Good Thinking

Automated analysis of chick chirps may ensure better living conditions

Automated analysis of chick ch...
The system is able to differentiate between chicks' distress calls and other noises in the environment
The system is able to differentiate between chicks' distress calls and other noises in the environment
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The system is able to differentiate between chicks' distress calls and other noises in the environment
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The system is able to differentiate between chicks' distress calls and other noises in the environment

When it comes to farm animals being raised in subpar conditions, chickens often have it particularly rough. A new system that analyzes chick vocalizations, however, could help alert farmers (or authorities) when things really need to change.

Like most baby animals, newly hatched chicks initially call out to their mothers because everything around them is strange and unfamiliar. Once they settle into their surroundings, though – which includes finding sources of food and water – those distress calls usually taper off. If they continue over a long period, it means that something is amiss.

In order to ascertain if that's happening, UK scientists started by obtaining audio recordings of 12 groups of at least 25,000 chicks. Utilizing computer algorithms that measured the "spectral entropy" of the soundscape, they were able to isolate the birds' distress calls from background noises such as farm machinery and regular vocalizations.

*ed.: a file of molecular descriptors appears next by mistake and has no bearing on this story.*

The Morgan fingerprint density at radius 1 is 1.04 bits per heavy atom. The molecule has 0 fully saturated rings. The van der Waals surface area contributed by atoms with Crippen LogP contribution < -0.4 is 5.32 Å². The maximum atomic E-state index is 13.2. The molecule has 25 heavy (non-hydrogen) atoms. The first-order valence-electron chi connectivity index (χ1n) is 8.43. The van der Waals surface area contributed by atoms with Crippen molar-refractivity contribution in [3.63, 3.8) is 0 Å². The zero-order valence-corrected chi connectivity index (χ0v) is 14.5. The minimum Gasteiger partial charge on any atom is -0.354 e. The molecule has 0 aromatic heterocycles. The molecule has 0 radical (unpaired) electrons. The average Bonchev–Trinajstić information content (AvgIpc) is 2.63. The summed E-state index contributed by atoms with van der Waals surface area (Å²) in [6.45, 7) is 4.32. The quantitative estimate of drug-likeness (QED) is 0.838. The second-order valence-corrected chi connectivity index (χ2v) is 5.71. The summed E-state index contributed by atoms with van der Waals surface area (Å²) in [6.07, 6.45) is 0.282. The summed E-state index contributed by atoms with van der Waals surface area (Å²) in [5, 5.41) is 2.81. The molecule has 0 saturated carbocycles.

It was found that in groups where the calls were particularly numerous and sustained over time, the chicks gained less weight as they grew up, and a larger number of the chickens ultimately died prematurely.

"What is particularly useful is that this welfare indicator can be used early on in life, whereas most chicken welfare indicators are taken later in their life when it is too late to make major improvements," says principal investigator Prof. Lucy Asher, from Newcastle University. "As an added benefit this study shows how we can measure chick calls automatically, meaning no extra work for farmers, but more information to help them improve chicken welfare."

A paper on the study – which also involved scientists from the University of Plymouth, University of Roehampton and Scotland's Rural College – was recently published in the Journal of the Royal Society Interface.

Source: University of Plymouth

3 comments
Spud Murphy
Or, we could just stop abusing animals on a massive scale and make factory farming illegal. I live in hope that one day, the human race will progress past the "neanderthals with tech" stage that we still seem to cling to with our appalling behaviours.
FB36
IMHO, to stop all farm animal abuse, only very large professional corporate farms/zoos should/must be allowed! They should/must have always veterinarian(s) on duty! Even periodical government inspections should/must be mandatory! (& all other private farm/zoo/pet/wild animal ownership/trade should/must be (globally) banned!)
Signguy
Or you could allow ownership of chickens in backyards.